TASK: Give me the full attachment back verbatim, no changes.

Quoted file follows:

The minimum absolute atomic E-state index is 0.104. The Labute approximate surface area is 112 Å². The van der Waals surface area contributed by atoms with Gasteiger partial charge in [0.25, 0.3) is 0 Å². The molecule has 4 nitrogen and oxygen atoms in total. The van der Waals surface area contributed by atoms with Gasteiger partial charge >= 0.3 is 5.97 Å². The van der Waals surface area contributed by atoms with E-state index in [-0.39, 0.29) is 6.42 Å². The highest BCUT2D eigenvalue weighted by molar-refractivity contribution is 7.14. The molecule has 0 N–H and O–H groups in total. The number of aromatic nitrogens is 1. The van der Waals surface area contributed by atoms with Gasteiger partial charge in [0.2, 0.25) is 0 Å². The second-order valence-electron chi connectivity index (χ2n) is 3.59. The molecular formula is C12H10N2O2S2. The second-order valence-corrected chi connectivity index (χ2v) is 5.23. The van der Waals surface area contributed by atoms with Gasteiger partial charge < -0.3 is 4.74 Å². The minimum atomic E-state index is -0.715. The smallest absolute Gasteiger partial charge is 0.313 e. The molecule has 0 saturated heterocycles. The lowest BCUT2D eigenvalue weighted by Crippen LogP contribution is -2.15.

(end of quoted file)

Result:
The minimum absolute atomic E-state index is 0.104. The Labute approximate surface area is 112 Å². The van der Waals surface area contributed by atoms with Gasteiger partial charge in [0.25, 0.3) is 0 Å². The molecule has 4 nitrogen and oxygen atoms in total. The van der Waals surface area contributed by atoms with Gasteiger partial charge >= 0.3 is 5.97 Å². The van der Waals surface area contributed by atoms with E-state index in [-0.39, 0.29) is 6.42 Å². The highest BCUT2D eigenvalue weighted by molar-refractivity contribution is 7.14. The molecule has 0 N–H and O–H groups in total. The number of aromatic nitrogens is 1. The van der Waals surface area contributed by atoms with Gasteiger partial charge in [0.2, 0.25) is 0 Å². The second-order valence-electron chi connectivity index (χ2n) is 3.59. The molecular formula is C12H10N2O2S2. The second-order valence-corrected chi connectivity index (χ2v) is 5.23. The van der Waals surface area contributed by atoms with Gasteiger partial charge < -0.3 is 4.74 Å². The minimum atomic E-state index is -0.715. The smallest absolute Gasteiger partial charge is 0.313 e. The molecule has 0 saturated heterocycles. The lowest BCUT2D eigenvalue weighted by Crippen LogP contribution is -2.15.